Obstructive sleep apnea is a chronic disorder characterised by recurrent episodes of a blockage of the upper airways during sleep which affects between 5% and 14% of adults from 30 to 70 years of age, mainly men. In addition, sleep apnea leads to a reduction of the intake of oxygen (hypoxia) during sleep. In order to counteract this lack of oxygen, the brain reacts by forcing a short awakening known as arousal which reactivates the muscles in the upper airway and allows air to pass through (reoxygenation).

These cycles of hypoxia-reoxygenation produce stress to the circulatory system and leads to an increase in the risk of cardiovascular, hypertensive, metabolic, cerebrovascular, or neoplastic diseases, and lastly, a risk of death. At the same time, the arousals prevent a person from having a good night’s rest, produce the feeling of tiredness and an excessive desire to sleep during the day, which is associated with an increase in road accident rates and a decrease in life quality.

A standardised approach in the treatment of sleep apnoea exists: the use of continuous positive airway pressure (CPAP) during the night in order to keep the upper airways open which helps the person rest.

However, treatment with CPAP shows contradictory results. On the one hand, it has been demonstrated that the use of a CPAP for at least 4h per night increases quality of life and reduces blood pressure among population groups with high blood pressure. In contrast, it has not been demonstrated that the use of CPAP reduces the risk of major cardiovascular events or deaths. Therefore, sleep apnea is a heterogeneous disorder and the use of CPAP is not equally effective with all patients. Which patients can benefit most from the treatment? Should all patients be treated in the same way?

We believe it is important to look for patients with sleep apnea profiles that can benefit from a treatment with CPAP. The creation of the PADRIS programme (Public Data Analysis for Health Research and Innovation Programme in Catalonia), whose aim it is to make related health data available to the scientific community to drive research, innovation and assessment in health, has given us the opportunity to be able to analyse all subjects with sleep apnea treated with CPAP in Catalonia. We are talking about 71,217 people, approximately 1% of the general population who were attended by the public health system in Catalonia (primary care, hospital care, social health and/or pharmacy) in the period 2012-2013.

To establish these profiles (that is, groups of patients having similarities with each other but at the same time very different from the remainder) the most frequent comorbidities of patients with sleep apnea have been taken into consideration as well as the clinically relevant comorbidities. Six different profiles of patients were identified among patients with sleep apnea and treated with CPAP in Catalonia.


Despite defining these six different patient profiles, we can safely say that the population of Catalonia receiving CPAP is divided into two large basic groups: on the one hand, old age patients, with a high mortality rate and a frequent use of resources, and on the other, patients with fewer comorbidities, a low mortality rate and an infrequent use of resources. You can read it in an article in Plos ONE.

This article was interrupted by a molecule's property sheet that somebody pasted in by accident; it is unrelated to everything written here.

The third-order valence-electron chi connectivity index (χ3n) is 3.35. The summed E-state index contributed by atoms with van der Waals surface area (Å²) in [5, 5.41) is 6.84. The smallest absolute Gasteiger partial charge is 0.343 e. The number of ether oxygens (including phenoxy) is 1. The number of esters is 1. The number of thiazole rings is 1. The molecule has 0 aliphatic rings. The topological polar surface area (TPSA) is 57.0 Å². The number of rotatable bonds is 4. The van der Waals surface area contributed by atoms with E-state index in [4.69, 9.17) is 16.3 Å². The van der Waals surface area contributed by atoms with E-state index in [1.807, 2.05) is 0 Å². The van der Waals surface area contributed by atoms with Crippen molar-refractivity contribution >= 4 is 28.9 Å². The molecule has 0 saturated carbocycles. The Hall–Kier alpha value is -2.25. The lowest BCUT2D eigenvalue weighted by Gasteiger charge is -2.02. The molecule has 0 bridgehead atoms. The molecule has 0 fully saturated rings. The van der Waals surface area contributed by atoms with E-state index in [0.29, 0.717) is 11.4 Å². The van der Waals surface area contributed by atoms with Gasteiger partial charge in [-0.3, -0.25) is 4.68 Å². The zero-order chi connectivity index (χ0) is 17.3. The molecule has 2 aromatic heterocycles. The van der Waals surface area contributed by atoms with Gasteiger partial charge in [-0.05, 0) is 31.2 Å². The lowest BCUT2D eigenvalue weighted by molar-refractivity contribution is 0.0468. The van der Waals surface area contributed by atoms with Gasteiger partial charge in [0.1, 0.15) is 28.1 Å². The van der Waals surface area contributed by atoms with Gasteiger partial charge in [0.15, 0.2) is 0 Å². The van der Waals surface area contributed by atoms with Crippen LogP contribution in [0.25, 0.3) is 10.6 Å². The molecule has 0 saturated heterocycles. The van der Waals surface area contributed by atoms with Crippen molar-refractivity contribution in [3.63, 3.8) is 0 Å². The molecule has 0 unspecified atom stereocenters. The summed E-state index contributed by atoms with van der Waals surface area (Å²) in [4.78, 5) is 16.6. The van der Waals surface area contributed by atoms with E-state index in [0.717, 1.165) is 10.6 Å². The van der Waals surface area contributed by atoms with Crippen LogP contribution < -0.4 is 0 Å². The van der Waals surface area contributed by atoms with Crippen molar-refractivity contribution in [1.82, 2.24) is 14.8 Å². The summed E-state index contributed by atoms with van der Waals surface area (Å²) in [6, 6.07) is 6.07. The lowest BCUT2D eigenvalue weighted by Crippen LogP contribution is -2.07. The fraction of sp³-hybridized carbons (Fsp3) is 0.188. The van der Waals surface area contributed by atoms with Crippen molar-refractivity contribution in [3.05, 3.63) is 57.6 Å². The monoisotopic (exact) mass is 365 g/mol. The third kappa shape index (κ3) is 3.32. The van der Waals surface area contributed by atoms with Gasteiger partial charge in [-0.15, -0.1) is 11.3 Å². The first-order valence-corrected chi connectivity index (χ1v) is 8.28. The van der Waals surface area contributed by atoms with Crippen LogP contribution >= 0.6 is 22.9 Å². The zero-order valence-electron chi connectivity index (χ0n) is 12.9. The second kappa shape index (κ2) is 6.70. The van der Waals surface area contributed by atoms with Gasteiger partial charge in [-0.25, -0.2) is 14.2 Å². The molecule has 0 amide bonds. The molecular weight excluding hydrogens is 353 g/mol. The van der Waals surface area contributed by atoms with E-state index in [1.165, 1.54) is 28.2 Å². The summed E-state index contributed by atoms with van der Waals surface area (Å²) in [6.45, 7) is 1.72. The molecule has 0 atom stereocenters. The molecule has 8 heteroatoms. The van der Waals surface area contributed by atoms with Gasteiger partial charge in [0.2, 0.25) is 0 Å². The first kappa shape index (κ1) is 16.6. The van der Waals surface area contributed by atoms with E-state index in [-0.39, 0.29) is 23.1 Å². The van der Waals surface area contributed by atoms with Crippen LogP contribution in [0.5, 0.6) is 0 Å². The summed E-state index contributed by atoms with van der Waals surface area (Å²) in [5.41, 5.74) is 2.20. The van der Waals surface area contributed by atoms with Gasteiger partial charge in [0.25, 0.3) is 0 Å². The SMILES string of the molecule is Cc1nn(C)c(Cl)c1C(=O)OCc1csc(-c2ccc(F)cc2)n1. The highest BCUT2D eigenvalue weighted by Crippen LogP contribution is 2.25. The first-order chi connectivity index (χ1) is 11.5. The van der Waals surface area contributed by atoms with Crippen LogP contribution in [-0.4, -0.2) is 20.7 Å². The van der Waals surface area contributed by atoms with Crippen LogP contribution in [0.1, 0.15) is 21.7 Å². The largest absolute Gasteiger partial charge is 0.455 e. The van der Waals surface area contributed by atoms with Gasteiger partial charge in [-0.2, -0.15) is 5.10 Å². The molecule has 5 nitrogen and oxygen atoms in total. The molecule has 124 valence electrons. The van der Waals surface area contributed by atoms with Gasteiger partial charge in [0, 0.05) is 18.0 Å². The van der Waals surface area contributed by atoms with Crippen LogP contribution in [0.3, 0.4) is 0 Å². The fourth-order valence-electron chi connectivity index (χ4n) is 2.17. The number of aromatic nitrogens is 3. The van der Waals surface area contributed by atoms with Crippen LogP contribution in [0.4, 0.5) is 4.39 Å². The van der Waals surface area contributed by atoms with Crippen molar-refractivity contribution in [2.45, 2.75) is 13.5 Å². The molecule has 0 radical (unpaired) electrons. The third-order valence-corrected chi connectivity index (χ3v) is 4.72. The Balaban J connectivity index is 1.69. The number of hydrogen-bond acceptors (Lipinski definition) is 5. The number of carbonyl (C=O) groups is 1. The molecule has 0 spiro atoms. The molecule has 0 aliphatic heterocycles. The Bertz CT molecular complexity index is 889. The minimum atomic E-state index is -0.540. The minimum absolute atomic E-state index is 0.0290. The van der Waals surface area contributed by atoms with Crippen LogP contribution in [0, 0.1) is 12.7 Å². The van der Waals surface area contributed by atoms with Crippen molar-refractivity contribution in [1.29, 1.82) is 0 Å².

Do both groups need to be treated in the same way? It seems not. In the group with fewer comorbidities, a low mortality rate and an infrequent use of resources, it seems that sleep apnea is the most important determinant in the prognosis of these patients and there is evidence that this would be the group that could most benefit from treatment with CPAP. In contrast, it seems that in the other group sleep apnoea is at a secondary level, given that the predominant diseases are more serious.

The study has allowed us to assess the association between treatment with CPAP and mortality; that is, whether more people die who are being treated with CPAP or whether more people die having the same comorbidities but without sleep apnea.

To be able to achieve this objective, for each patient treated with CPAP we looked for three people with similar characteristics but without sleep apnea. What we observed was surprising, namely that despite presenting a greater number of comorbidities, treatment with CPAP is associated with a decrease in mortality rate at a population level (Am J Crit Care Med 2018).

We now need to continue working to find out what occurs in each of the patient profiles. Having access to this volume of data helps us to make an estimate of the groups of patients with sleep apnoea that will benefit more with CPAP treatment and this means that we are getting closer and closer to precision medicine.

Diseases do not exist, ill people do

Post written by Ferran Barbé, Hospital Institut de Recerca Biomèdica de Lleida.

Blog AQuAS Awards 2017

11 Jan

Today we are inaugurating the AQuAS Blog Awards 2017 to reward the most read post of the year.

In this first edition, the award was a contest between five finalists: Assumpció Mestre, Lluís Bohígas, Emili Vela, Paula Traver and Cristina Colls, as we explained a few days ago here.

The winner of the first edition is Emili Vela with the following post:

Congratulations Emili!

Let’s begin the year…

4 Jan

We begin the year by giving thanks to all the people that have collaborated in the blog AQuAS during 2017: Laura Muñoz, Laia Domingo, Mercè Piqueras, Emili Vela, Xavier Serra-Picamal, Xavier Trabado, Angelina González-Viana, Andreu Segura, Daniel Chaverri, Miquel Pons, Luis Lobo, Glòria Ruiz, Neus Méndez, Toñi Parra, Jordi Fàbrega, Núria Radó, Paula Adam, Cristina Colls, Lluís Bohígas, Dolores Ruiz-Muñoz, Guillem López Casasnovas, Anna García-Altés, Òscar Solans, Paula Traver, Víctor M. Montori, Jean Patrick Mathieu, Rossana Alessandrello, Marc Fortes, Dolors Benítez, Ioan Arrizabalaga, Esther Vizcaino, Emmanuel Giménez, Johanna Caro, Assumpció González Mestre, Elisa Puigdomènech, Rosa Maria Vivanco, Ramon Gomis, Sònia Abilleira, Joan MV Pons and Toni Dedéu.

Many thanks to everybody!